“From the guys that were here last year, I’ve seen big growth in them from the spring,” Kitchings said. “I’ve seen growth in their bodies, seen growth in their work ethic throughout the summer. And then the guys that we added, first of all they’re good guys, and their work ethic matches what we want in our players. And then Coach Heff has done a tremendous job of getting those guys to mesh and gel together.
“Bottom line, it doesn’t matter what skill player you’ve got or what play call you’ve got, those five guys up front, they’ve got to get it going, and there’s a lot more ownership in doing that this year.”
Heffernan coached the offensive line at Stanford in 2021 and ’22, and he brought a wealth of experience to UVA. He’s been a graduate assistant at three schools, including Michigan and Louisville. He was an assistant coach at Division II Wayne State for six seasons. He’s coached in the NFL, with the Lions and the Bills, and he was associate head coach and offensive line coach at Eastern Kentucky for three seasons.
The most effective offensive lines tend to be cohesive units, and Heffernan’s charge is to build chemistry among players who rarely have lined up next to each other in games. Virginia opens the season Sept. 2 against Tennessee in Nashville, Tenn.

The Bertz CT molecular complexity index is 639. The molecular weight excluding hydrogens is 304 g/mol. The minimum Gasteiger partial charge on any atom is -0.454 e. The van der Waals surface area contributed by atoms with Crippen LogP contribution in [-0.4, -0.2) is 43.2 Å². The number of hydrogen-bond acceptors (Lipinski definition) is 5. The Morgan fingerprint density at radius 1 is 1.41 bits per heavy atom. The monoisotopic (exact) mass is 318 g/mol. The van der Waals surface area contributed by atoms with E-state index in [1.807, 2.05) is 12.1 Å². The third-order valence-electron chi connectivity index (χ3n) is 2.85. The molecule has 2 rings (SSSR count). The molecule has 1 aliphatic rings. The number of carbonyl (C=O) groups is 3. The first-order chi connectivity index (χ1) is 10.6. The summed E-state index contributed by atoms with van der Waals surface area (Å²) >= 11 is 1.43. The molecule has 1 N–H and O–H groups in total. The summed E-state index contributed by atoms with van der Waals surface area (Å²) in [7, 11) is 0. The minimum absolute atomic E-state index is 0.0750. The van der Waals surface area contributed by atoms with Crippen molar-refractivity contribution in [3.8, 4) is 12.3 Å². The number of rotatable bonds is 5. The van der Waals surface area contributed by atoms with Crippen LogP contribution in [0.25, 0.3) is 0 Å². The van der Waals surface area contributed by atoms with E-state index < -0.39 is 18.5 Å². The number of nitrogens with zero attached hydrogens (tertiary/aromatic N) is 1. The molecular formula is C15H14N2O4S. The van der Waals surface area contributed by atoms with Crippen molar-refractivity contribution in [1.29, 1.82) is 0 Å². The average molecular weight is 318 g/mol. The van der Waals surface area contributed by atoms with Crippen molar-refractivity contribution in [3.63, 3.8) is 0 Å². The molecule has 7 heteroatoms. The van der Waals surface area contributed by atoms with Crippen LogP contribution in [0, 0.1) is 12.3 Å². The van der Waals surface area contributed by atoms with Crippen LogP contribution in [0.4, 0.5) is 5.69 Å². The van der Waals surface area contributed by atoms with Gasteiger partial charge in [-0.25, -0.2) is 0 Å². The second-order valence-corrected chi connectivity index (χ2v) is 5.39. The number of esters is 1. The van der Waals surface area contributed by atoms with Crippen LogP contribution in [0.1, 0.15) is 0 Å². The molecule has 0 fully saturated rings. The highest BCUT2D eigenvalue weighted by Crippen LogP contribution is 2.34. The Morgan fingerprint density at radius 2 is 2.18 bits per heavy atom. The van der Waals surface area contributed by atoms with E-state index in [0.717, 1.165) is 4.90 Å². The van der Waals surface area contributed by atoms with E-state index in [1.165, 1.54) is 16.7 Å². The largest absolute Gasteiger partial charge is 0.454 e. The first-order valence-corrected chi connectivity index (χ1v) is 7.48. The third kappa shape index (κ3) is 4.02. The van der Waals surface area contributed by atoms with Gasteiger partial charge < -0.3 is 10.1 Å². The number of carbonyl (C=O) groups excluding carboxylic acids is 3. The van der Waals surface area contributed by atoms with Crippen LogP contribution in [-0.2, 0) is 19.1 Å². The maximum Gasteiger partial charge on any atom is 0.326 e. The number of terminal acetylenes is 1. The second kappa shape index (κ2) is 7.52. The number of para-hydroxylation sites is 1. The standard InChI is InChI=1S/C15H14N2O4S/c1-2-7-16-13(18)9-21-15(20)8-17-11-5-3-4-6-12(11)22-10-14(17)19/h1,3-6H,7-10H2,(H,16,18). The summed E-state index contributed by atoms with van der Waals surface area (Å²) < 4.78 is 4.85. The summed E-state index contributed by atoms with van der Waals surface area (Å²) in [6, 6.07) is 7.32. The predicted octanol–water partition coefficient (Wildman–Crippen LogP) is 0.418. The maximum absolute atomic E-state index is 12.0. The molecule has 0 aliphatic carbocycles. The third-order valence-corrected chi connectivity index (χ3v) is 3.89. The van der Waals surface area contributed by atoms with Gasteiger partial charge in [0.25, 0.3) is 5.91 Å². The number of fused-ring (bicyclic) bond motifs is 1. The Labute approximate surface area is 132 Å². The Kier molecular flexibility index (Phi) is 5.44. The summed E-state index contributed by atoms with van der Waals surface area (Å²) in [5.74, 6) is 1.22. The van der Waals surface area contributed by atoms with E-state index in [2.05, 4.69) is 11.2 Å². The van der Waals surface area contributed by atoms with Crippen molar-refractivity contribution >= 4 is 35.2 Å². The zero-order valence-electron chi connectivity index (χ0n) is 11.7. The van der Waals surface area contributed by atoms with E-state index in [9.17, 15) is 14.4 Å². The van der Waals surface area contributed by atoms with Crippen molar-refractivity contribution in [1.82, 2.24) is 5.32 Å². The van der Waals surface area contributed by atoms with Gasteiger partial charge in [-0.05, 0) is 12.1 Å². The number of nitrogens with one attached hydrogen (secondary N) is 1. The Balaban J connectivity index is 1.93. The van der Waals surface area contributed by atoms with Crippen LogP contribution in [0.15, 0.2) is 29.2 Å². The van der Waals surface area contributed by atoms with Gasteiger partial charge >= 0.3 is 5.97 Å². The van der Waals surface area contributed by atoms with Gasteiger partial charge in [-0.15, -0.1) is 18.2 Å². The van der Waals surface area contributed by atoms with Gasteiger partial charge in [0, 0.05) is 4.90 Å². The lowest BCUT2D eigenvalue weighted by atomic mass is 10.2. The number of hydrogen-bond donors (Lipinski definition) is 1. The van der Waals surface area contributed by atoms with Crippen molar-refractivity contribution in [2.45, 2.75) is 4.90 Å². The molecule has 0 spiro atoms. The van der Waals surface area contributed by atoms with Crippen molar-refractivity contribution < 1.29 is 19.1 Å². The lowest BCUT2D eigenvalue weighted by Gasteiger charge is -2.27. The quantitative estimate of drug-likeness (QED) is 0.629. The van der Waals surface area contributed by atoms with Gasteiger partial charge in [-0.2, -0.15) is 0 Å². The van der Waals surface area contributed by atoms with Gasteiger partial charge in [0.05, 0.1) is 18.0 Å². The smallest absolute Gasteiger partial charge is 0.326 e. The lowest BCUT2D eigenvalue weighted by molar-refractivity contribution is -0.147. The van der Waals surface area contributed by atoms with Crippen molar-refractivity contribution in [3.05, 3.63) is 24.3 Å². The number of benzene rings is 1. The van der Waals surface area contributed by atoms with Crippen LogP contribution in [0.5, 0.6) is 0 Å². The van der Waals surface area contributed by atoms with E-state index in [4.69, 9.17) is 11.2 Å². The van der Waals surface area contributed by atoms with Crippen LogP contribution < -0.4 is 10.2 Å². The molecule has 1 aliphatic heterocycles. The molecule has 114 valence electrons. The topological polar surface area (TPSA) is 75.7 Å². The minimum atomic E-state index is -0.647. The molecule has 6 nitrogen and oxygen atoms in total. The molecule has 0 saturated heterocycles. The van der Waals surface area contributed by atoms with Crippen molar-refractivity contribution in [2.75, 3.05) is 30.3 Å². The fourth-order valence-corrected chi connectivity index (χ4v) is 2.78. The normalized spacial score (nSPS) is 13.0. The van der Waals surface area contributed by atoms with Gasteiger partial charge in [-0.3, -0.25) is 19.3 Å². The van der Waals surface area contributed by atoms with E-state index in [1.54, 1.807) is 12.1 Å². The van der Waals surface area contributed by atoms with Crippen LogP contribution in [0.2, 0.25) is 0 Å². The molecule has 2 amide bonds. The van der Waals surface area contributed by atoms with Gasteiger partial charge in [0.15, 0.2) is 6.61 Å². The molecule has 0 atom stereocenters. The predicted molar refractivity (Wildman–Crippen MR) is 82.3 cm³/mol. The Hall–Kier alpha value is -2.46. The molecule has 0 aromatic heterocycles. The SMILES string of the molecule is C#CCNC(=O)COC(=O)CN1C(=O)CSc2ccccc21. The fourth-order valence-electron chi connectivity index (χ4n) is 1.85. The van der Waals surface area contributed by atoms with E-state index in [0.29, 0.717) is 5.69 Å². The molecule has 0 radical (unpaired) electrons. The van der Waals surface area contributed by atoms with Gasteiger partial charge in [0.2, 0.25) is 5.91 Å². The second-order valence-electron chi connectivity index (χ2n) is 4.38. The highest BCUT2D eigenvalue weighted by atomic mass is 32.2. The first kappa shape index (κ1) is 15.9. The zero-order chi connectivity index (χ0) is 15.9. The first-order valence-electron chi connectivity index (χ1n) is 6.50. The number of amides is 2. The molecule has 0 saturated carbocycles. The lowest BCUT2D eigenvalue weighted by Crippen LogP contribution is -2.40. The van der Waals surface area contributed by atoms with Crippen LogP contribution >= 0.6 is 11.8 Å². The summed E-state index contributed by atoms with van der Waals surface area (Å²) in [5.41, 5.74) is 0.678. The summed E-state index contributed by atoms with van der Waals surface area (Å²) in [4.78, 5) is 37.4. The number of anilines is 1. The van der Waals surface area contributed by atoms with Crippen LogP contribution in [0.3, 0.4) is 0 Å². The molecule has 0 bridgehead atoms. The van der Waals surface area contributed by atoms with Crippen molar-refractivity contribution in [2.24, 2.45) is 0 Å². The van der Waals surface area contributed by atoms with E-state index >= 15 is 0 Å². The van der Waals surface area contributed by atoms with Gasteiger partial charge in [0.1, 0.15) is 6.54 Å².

“That’s a challenge,” Heffernan said, “because I think there are two things that are really important that you’re going to have a hard time getting at the same time, and that’s cohesion and competition. So you can either give a bunch of guys opportunities in training camp, shift guys around to try and find your best five, or you can keep everybody at the same spot and really maximize the cohesion.
“Where we are going into this training camp, I think it’s way more important for us to have competition. We’ve added some new pieces and we’ve got guys that we’re going to play in different positions. I want to challenge them every day in finding our best five guys to put out there for the first play against Tennessee. So we’re going to be shuffling the deck of cards, giving a lot of guys opportunities at different spots. Once we get towards the tail end of training camp, that’s where you want to sink in and allow them to play next to each other.”
Boley, Patterson, Christ, Witmer, Leota-Amaama, Curry and Steen will begin camp at tackle, Heffernan said, and Josey, Nnnana and DeMeritt at guard. Hartsoe and Stevens will rotate between guard and center. Jestus is primarily a guard but also can play center, and Furnish will focus on center, where he’s coming off a strong spring practice.
“The big emphasis going into camp is going to be competing and earning everything,” Heffernan said. “I think there’s a bunch of guys who worked hard and have earned an opportunity to at least compete for a spot, and so we’ll see who emerges from it. That’s kind of the cauldron of competition.”